Saturday’s Australian contained two important articles from David Uren and Adam Creighton (Kevin Rudd Revives Failed Productivity Pledge) and Judith Sloan (Job Creation No Government Miracle).
These pieces address the message the HRN Society is trying to get across, namely, how under the present government productivity and employment growth has been lower than under the previous government even though the economy has been growing at or around trend. In particular, the Sloan article draws attention not only to these points but to the fact that the work force (those who are officially employed or unemployed) has been growing slower than the proportion of those of working age (15-64). This means that people (particularly low skilled) have been dropping out of the work force altogether – too hard to get a job so let’s retire or live on welfare.
Current productivity levels in Australia are below where they were when Kevin Rudd first took office.
KEVIN Rudd’s six-year-old productivity agenda, revived since his return to the Labor leadership last month, has delivered little for the nation, with productivity below the levels when he first took office.
Productivity Commission figures show that while productivity growth averaged 2.5 per cent between 1994 and 1999, it fell to zero in the last four years of the Howard government and has been dropping at an average annual rate of 0.7 per cent since.
Despite the Prime Minister repeatedly promising to put productivity reform at the heart of the government’s agenda – most recently in a speech to the National Press Club this month – critics are demanding that he turn the rhetoric into action.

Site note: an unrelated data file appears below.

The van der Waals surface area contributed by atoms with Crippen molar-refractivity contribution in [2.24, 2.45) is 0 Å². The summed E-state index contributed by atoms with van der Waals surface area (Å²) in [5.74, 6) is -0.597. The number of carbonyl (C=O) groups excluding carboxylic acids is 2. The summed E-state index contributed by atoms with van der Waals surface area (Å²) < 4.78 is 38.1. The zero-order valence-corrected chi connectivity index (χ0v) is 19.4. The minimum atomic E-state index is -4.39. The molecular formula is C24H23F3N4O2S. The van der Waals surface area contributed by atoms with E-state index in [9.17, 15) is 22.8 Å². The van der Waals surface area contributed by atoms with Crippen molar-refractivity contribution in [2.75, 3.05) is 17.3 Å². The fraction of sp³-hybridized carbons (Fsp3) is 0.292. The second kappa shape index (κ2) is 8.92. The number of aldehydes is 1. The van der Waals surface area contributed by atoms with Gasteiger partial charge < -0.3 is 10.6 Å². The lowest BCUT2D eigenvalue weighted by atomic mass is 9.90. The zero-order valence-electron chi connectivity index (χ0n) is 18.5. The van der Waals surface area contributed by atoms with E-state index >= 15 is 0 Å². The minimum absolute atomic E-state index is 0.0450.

ONE of the things that really gets my goat is members of the government claiming “we have created a million jobs”.
Take this quote from Brendan O’Connor, Minister for Employment, Skills and Training: “Since the Labor government came to office in November 2007 we have created almost one million jobs, and our average unemployment rate is just 5.1 per cent – one of the lowest in the developed world.”
Other ministers are slightly more careful with their language. For example, Health Minister Tanya Plibersek more modestly, albeit inelegantly, stated that “Australia’s got almost a million jobs extra since the global finance crisis”.
Even so, there are two empirical problems with these claims. The first is that the figure is actually closer to 900,000 than one million. And second, the labour force has grown considerably more than the numbers of employed persons since the Labor government was first elected in 2007.
The number of employed persons is up by 924,00 but the labour force has grown by 1.17 million. The gap is close to 250,000. There have been insufficient new jobs to absorb the growing labour force.
And why quote an average unemployment rate? Here are the facts. When Labor was first elected, the rate of unemployment was 4.3 per cent. It is now 5.6 per cent. And were it not for the fact that the participation rate has slipped noticeably – from 65.5 per cent in December 2007 to 65.2 per cent now – the rate of unemployment would be greater than 6 per cent.